Huge market boost hangs in the balance

Last minute amendments to the European Commission's latest controversial proposal for a directive to promote renewable energy in the EU were given a cautious welcome by policy experts last month. None, however, professed to understand the full implications of the changes. These were made, and subsequently leaked, just days before the proposal's scheduled presentation to Europe's energy ministers on December 2.

The feverish eve-of-presentation alterations by Commission officials were apparently prompted after details of the proposal, the Commission's second attempt at a renewables directive, became known in late October, prompting fierce criticism from environmental groups, trade associations and even a government minister (next story).

The main cause of the outcry was a requirement for member states to open the borders of their "direct price support" systems to renewable energy producers in other EU countries on a reciprocal basis once 5% of the national electricity requirement was provided by renewables. "Direct price support" covers any financial subsidy arrangement, whether through binding quotas of renewables facilitated by tradable green credit systems, auction models like the British Non Fossil Fuel Obligation, or fixed feed-in prices and fixed premium schemes as in Germany and Spain.

Three key elements

This 5% threshold clause is now dropped. Instead, countries have ten years from the day the directive becomes law to extend their price support schemes to foreign renewables production. This "will lead to increased trade and competition," states the directive. In practice it means EU countries do not have to apply their subsidised renewables rates to imports of green electricity for ten years, enabling member states to each build "a critical mass of electricity from renewable energy sources."

Member states do, however, have to make provision for imports and exports of renewable energy throughout the EU within a period of two years. All countries are therefore required to introduce a system for certifying green power within that period so it can be readily identified. Large hydro is now excluded.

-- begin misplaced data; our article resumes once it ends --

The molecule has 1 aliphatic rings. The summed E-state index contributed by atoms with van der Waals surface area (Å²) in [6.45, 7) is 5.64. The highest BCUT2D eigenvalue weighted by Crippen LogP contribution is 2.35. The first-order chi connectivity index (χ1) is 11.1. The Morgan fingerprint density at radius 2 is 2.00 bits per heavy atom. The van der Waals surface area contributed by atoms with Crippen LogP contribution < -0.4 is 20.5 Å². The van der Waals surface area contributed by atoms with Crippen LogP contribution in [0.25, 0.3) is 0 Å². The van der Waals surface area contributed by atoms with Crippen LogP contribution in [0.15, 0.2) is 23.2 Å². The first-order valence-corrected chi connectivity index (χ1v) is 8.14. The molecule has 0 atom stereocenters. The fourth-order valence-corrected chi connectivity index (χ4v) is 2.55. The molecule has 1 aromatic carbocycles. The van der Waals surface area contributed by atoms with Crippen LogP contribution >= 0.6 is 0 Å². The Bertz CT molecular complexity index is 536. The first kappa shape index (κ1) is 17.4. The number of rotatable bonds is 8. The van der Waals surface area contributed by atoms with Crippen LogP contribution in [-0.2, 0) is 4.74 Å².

Furthermore, countries which do not cover 5% of their electricity consumption from renewables can be excluded from national markets that do. This effective ban from the internal green power market is intended to act as an incentive for members states to "quickly increase" their production of renewables.

The directive refers to the "significant advantages" of free trade and competition and says renewables must be ensured "every chance to take full advantage of the benefits which are offered by the internal electricity market." Currently, it says, there is uncertainty about when direct price support systems will conflict with EU law. They have been "tolerated" so far because the relatively small volume of electricity from renewables means that market distortions have been small. The directive, if adopted, will allow price support systems to continue, thereby creating a "stable regulatory framework" before an internal market for renewables is established.

"Of course it is an advance," says Søren Krohn of the Danish wind industry association of the amended version. "There will be time to build a critical mass. That is the reasoning behind the ten year period." He criticises the document, however, for its lack of clarity. "There are a number of apparent inconsistencies, but I don't really understand it," admits Krohn. "It could be very good depending on your interpretation." Krohn remains unhappy about the lack of any renewables mandate, or binding target, in the proposal.